Internet hunting, also called remote controlled hunting, allows computer users to hunt large game and exotic animals confined behind fences from the comfort of their own home—for a fee, of course. Ask your Representative to support federal legislation that would ban this practice nationwide.
Internet hunting originated in Texas, and allows hunters to shoot animals with the click of a mouse. Feeding stations lure animals within range of a rifle mounted on a tripod. At one facility, the animals eat at the same time and place each day. When the animal approaches the feeding station at the appointed time, the desktop hunter uses the computer mouse to line up the crosshairs and fire the rifle.
Trophy mounts are prepared at the ranch and shipped to the customer.
Recognizing a bad idea when they see it, many states have passed laws banning this "pay-per-view" slaughter, but we need federal legislation to ban it in all states.
See our map of internet hunting laws by state. If your state doesn't have a ban on internet hunting yet, it's especially important that you urge urge your legislators to support federal legislation on this topic.Learn More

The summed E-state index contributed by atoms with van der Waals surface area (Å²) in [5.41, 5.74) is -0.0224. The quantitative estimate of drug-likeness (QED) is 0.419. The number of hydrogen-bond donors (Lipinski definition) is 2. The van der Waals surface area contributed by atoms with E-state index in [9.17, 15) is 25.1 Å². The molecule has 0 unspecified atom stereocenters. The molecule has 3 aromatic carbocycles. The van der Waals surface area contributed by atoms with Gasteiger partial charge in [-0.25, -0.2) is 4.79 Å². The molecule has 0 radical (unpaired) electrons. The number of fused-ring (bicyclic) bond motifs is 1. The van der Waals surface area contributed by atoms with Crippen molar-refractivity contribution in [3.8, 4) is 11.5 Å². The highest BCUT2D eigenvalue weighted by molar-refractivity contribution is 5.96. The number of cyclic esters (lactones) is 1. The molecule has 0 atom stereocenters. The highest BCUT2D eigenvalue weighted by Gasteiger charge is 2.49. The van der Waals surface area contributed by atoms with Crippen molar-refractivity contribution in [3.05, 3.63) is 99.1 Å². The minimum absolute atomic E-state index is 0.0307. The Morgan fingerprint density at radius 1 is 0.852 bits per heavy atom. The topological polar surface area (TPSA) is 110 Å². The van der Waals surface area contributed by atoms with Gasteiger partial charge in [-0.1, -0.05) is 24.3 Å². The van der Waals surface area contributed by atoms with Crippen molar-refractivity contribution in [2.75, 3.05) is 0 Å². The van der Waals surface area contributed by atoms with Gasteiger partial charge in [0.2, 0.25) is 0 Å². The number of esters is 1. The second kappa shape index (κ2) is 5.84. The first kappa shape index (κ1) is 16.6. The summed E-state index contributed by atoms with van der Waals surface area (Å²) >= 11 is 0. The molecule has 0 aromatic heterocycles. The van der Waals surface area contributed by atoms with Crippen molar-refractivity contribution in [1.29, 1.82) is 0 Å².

News & Events
June 4, 2009
After a tragic incident involving a pet chimpazee, Connecticut lawmakers vote to prohibit residents from keeping great apes as pets.
May 7, 2009
The HSUS applauded Reps. Cohen, Sherman and Whitfield for introducing legislation in the House of Representatives to ban Internet and captive hunting.
March 5, 2009
The HSUS praised Gov. Freudenthal for signing legislation to ban "Internet hunting."
June 7, 2013
Gov. Peter Shumlin signed legislation that prohibits the importation and possession of wild pigs and their hybrids into law. House Bill 101, introduced by Rep. David Deen, D-Windham, bans feral pigs from captive hunts – fenced pens where trophy-seekers pay to shoot the trapped animals for guaranteed kills.
May 14, 2013
A roadside zoo in Mississippi has lost its exhibitor license after 43 years. The U.S. Department of Agriculture revoked the license following an undercover investigation and legal complaints to state and federal officials by The Humane Society of the United States.
May 8, 2013
A California court has upheld the constitutionality of Proposition 4, a 1998 state ballot measure banning use of cruel traps and poisons for the purpose of killing wildlife.
April 8, 2013
The Humane Society of the United States, Humane Society International, National Aquarium, National Wildlife Federation and Oceana applaud the Maryland General Assembly for banning the possession, sale, trade and distribution of shark fins.